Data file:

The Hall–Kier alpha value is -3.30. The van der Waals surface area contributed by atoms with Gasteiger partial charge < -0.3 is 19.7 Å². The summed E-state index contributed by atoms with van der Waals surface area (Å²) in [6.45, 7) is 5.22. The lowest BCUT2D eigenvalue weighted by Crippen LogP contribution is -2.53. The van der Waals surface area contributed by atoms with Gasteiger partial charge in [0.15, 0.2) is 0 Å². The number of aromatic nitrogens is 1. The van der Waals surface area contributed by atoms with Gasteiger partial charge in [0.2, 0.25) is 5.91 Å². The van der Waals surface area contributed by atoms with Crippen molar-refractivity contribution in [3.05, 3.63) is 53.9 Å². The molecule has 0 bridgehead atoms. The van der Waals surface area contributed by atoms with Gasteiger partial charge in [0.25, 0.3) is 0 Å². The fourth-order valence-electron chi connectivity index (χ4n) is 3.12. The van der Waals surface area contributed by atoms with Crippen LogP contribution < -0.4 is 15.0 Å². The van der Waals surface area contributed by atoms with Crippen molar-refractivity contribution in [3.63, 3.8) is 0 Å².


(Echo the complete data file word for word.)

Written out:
The Hall–Kier alpha value is -3.30. The van der Waals surface area contributed by atoms with Gasteiger partial charge < -0.3 is 19.7 Å². The summed E-state index contributed by atoms with van der Waals surface area (Å²) in [6.45, 7) is 5.22. The lowest BCUT2D eigenvalue weighted by Crippen LogP contribution is -2.53. The van der Waals surface area contributed by atoms with Gasteiger partial charge in [0.15, 0.2) is 0 Å². The number of aromatic nitrogens is 1. The van der Waals surface area contributed by atoms with Gasteiger partial charge in [0.2, 0.25) is 5.91 Å². The van der Waals surface area contributed by atoms with Crippen molar-refractivity contribution in [3.05, 3.63) is 53.9 Å². The molecule has 0 bridgehead atoms. The van der Waals surface area contributed by atoms with Gasteiger partial charge in [0.25, 0.3) is 0 Å². The fourth-order valence-electron chi connectivity index (χ4n) is 3.12. The van der Waals surface area contributed by atoms with Crippen LogP contribution < -0.4 is 15.0 Å². The van der Waals surface area contributed by atoms with Crippen molar-refractivity contribution in [3.63, 3.8) is 0 Å².